It’s been at least five years since I traveled to a place where I did not know the language, but the upcoming LocWorld40 has taken me to the west coast of Portugal for ten days.
I grew up in the Netherlands and traveled to 20 countries between 2006 and 2016. I am now settled in Sandpoint, Idaho, as part of the MultiLingual team. Before heading to the LocWorld conference center in Estoril, I stay in Parede for a few days, a small town lodged between Lisbon and Estoril. The Airbnb housecat is named Puski, which I’m pretty sure is funny in any language, and the Russian women in the room adjacent to mine hang their underwear to dry in the shared bathroom.
Just a few hours after getting off a plane and 30 hours after leaving my house, the rain stops and I go for an evening run. In Idaho it is early afternoon, so I don’t feel quite like a zombie. I run a few miles along the promenade. I then follow the railroad to the Parede station, dip through the tunnel and pop out in the shopping center. I decide to get some food at the store while I’m here. It’s the kind of store that makes me miss Europe — it has everything I need, but is only a fraction of the size of an American store.
Quickly, the produce department air conditioning and having stopped running cools me down. I self-consciously undo my sweater from my waist to put it on. I feel painfully aware only because I know a proper European wouldn’t even be in this situation. They would have thought to get fully dressed before they walked into the grocery store. In fact, they would never be wearing their running clothes here in the first place! Running clothes are to be worn for one occasion only: running. You then go home, shower and put on your normal clothes to get a bag of lettuce. I awkwardly pull my Icebreaker over my head among the kiwis and bok choi. Two old ladies who stood chatting fall silent.
Pretending to be oblivious, I stare sheepishly at Portuguese food labels, the sheep-effect of which is only enhanced by my not wearing my glasses.
The checkout lady says “boa noite” in greeting. I repeat it back as best I can, only to be sized up from over her rims, followed with a blank stare and a cold “hee-ello”. Guess I didn’t quite get it right. Besides the running clothes, I now carry the confident swagger of an American, complete with near-permanent smile. I wish I could simply flip the switch and localize my body language back to Europe, but having been away for so long, that is hard to do.
I need a bag to take all the things I got excited about (like the box of fresh olives for 78 cents). Portuguese quite often reads a lot like Spanish, but sometimes not at all. In pronunciation I’ve noticed the “s” and “c” become a prominent “sh,” making the language sound less Latino and more Slavic. I imagine a bag might be bolsa and sound like bolshia. I give it a go. Another dead stare. I sweetly ask what the name for bag is and realize too late that I am only adding to the American stereotype. It’s “saca.” People in line begin to sigh. Bing translator later tells be “bolsa” was just fine.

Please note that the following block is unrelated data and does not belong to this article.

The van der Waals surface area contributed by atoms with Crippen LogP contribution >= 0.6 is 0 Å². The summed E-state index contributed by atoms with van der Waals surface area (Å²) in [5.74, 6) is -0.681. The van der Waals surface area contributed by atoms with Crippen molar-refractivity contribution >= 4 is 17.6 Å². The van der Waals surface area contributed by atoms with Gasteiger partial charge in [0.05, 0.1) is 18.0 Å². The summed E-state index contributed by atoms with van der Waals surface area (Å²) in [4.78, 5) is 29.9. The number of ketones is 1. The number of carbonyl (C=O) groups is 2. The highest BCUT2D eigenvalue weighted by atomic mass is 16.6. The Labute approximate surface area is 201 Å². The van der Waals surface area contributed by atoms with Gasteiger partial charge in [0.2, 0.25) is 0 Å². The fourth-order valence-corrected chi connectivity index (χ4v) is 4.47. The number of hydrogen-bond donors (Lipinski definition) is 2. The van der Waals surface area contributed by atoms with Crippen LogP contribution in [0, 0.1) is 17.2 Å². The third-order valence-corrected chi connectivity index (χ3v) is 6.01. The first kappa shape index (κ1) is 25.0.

I want them to know I am not an American. I want to look everyone in the eye and explain I grew up in the Netherlands and unabashedly beg for their approval — not because I am ashamed but because I am cursed to understand the feelings they have toward Americans. At the same time I ache to explain what an amazing place I live in, not a MAGA trailer park next to a gun range.
I want Europeans to understand there are pockets of amazing people who have gathered to live their unique subculture of passions. That we move about the country freely, mostly between age 18 and 35, to find a place that fits us best. This freedom paired with an inherited thirst for exploration creates an entire continent of people who localize themselves according to passion, age, heritage and belief.
Part of me wants to point out their silly superiority complex an how much they complain and ask why they don’t like it when people over 55 go dancing in a silly costume if they happen to feel like it. That bullying is not OK and catcalling is very 2006. That, maybe when they would look farther than the tips of their nose, they could develop a better understanding of what goes on across the big pond beyond what they see on Jersey Shore and The Apprentice. The average person from the United States does not make it onto television.
So here I find myself lost between two shores, as Neil Diamond put it. I will continue to talk about nuances in all cultures and how important it is to understand these. Europe is not a utopian place where everyone is gorgeous, gets along and all are accepted. In turn America is not a filthy bunch of trigger-happy hillbillies represented by one person in an oval office.
The thing I love so much about our industry is that it is precisely about that effort to understand each other. Most of us straddle more than one culture and are able to see the subtleties of other ways of life. See you at LocWorld!